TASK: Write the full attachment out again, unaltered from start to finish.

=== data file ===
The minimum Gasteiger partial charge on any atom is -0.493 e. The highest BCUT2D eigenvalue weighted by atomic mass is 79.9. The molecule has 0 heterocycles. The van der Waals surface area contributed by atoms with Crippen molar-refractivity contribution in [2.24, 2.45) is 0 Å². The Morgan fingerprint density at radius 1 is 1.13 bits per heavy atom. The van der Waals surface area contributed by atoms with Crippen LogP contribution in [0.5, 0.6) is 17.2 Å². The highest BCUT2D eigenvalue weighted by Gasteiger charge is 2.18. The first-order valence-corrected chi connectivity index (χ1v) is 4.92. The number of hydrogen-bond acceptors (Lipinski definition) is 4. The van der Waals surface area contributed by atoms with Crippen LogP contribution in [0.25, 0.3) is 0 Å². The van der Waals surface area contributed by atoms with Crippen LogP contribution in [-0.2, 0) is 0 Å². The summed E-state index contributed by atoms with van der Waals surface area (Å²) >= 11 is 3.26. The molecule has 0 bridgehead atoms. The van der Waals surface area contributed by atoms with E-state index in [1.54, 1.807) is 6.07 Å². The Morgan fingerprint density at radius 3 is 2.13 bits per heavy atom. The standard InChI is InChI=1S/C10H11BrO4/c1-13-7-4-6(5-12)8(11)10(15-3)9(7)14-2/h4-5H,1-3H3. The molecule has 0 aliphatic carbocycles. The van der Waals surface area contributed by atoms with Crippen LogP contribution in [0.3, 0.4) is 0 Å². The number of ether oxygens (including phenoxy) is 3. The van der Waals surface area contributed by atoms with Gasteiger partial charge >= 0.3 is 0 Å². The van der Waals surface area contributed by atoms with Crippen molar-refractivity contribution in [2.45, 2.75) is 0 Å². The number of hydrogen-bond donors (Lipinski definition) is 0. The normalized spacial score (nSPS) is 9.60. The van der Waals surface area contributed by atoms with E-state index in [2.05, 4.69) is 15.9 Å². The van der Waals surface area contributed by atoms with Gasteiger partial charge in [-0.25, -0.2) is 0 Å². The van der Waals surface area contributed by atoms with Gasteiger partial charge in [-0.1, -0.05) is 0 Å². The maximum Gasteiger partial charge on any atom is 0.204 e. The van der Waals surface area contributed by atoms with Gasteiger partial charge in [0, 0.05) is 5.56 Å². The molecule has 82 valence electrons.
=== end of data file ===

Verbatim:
The minimum Gasteiger partial charge on any atom is -0.493 e. The highest BCUT2D eigenvalue weighted by atomic mass is 79.9. The molecule has 0 heterocycles. The van der Waals surface area contributed by atoms with Crippen molar-refractivity contribution in [2.24, 2.45) is 0 Å². The Morgan fingerprint density at radius 1 is 1.13 bits per heavy atom. The van der Waals surface area contributed by atoms with Crippen LogP contribution in [0.5, 0.6) is 17.2 Å². The highest BCUT2D eigenvalue weighted by Gasteiger charge is 2.18. The first-order valence-corrected chi connectivity index (χ1v) is 4.92. The number of hydrogen-bond acceptors (Lipinski definition) is 4. The van der Waals surface area contributed by atoms with Crippen LogP contribution in [0.25, 0.3) is 0 Å². The van der Waals surface area contributed by atoms with Crippen LogP contribution in [-0.2, 0) is 0 Å². The summed E-state index contributed by atoms with van der Waals surface area (Å²) >= 11 is 3.26. The molecule has 0 bridgehead atoms. The van der Waals surface area contributed by atoms with E-state index in [1.54, 1.807) is 6.07 Å². The Morgan fingerprint density at radius 3 is 2.13 bits per heavy atom. The standard InChI is InChI=1S/C10H11BrO4/c1-13-7-4-6(5-12)8(11)10(15-3)9(7)14-2/h4-5H,1-3H3. The molecule has 0 aliphatic carbocycles. The van der Waals surface area contributed by atoms with Crippen LogP contribution in [0.3, 0.4) is 0 Å². The number of ether oxygens (including phenoxy) is 3. The van der Waals surface area contributed by atoms with Gasteiger partial charge >= 0.3 is 0 Å². The van der Waals surface area contributed by atoms with Crippen molar-refractivity contribution in [2.45, 2.75) is 0 Å². The number of hydrogen-bond donors (Lipinski definition) is 0. The normalized spacial score (nSPS) is 9.60. The van der Waals surface area contributed by atoms with E-state index in [2.05, 4.69) is 15.9 Å². The van der Waals surface area contributed by atoms with Gasteiger partial charge in [-0.25, -0.2) is 0 Å². The van der Waals surface area contributed by atoms with Gasteiger partial charge in [-0.1, -0.05) is 0 Å². The maximum Gasteiger partial charge on any atom is 0.204 e. The van der Waals surface area contributed by atoms with Gasteiger partial charge in [0, 0.05) is 5.56 Å². The molecule has 82 valence electrons.